Here are some of the regulatory developments of significance to broadcasters from the last week, with links to where you can go to find more information as to how these actions may affect your operations.

  • In the run-up to the August 11 National EAS Test, the FCC released a Public Notice reminding broadcasters to ensure

Last week, another bill was introduced in both the House and the Senate with the intention of supporting local media to help offset the erosion of their advertising base by digital media.  The Local Journalism Sustainability Act (text of House bill here, and summary of Senate bill here) proposes certain benefits for local newspaper subscribers, as well as benefits to advertisers who advertise on local media – both broadcast and print.  For newspaper subscribers, individuals can get tax credits of up to $250 per year to cover a portion of their newspaper subscription fees.  For advertisers who place advertising on either a local newspaper or a local broadcast stations, a tax credit of up to $5000 would be available to certain small businesses who utilize local media to get their advertising messages to their communities.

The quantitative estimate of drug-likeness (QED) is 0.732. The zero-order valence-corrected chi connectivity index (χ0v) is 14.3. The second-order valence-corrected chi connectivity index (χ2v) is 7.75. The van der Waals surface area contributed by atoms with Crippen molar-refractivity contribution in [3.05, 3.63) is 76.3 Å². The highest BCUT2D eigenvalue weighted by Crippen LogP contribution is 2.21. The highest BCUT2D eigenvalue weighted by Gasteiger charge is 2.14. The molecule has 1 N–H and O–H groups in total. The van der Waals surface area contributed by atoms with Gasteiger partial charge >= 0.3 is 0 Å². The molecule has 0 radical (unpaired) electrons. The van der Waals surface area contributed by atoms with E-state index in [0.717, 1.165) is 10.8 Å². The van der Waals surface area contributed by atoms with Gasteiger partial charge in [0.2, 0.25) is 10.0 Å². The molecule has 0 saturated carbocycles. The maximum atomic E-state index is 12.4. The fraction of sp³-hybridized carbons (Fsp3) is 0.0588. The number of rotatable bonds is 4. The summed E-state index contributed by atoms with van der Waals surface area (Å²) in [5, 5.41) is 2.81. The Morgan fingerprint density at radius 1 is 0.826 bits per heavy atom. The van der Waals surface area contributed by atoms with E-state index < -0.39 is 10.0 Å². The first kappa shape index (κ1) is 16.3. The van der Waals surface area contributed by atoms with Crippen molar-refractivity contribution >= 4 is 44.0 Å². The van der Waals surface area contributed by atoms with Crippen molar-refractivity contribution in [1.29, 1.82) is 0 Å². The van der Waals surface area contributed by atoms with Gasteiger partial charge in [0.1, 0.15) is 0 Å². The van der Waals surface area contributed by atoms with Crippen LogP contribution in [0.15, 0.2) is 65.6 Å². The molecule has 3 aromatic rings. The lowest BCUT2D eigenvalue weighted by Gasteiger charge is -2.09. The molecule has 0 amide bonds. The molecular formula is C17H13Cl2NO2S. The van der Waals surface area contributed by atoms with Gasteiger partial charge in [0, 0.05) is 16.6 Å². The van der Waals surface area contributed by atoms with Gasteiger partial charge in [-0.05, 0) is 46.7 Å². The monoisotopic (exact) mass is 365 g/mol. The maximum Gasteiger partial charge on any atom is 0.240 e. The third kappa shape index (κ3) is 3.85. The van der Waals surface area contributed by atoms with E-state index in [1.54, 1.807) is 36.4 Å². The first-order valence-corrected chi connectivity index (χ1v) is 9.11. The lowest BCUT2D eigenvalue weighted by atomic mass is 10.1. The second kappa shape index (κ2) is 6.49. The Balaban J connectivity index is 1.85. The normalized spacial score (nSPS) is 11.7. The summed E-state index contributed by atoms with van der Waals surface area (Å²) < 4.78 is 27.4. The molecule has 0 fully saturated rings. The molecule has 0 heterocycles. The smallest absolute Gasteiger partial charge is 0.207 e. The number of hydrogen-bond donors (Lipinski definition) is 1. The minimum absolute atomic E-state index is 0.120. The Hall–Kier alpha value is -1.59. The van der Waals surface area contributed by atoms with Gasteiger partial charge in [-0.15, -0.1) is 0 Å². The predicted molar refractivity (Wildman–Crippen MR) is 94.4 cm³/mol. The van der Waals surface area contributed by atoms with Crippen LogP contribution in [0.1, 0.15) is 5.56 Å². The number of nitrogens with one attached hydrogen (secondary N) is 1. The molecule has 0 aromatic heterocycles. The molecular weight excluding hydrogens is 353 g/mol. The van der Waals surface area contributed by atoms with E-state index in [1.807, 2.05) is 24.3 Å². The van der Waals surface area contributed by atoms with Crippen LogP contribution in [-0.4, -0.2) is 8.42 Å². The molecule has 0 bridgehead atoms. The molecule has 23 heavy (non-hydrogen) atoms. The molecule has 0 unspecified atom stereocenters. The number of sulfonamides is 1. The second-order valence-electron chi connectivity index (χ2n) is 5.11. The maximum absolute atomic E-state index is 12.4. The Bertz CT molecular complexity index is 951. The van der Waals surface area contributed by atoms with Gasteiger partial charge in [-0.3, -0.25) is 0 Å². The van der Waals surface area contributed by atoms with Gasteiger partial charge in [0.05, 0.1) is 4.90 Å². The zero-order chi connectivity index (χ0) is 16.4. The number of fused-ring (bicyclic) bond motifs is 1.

In addition, the bill would provide local media a tax credit of up to $12,500 for hiring local “journalists” who spend at least 100 hours per year on reporting local news.  While the current House version of the bill provides this credit only to newspaper companies, the summary of the Senate version proposes that it also be extended to broadcasters.  This provision in particular has brought support from the RTDNA – the association that represents news professionals – who see it as an incentive to local media outlets to hire more news professionals.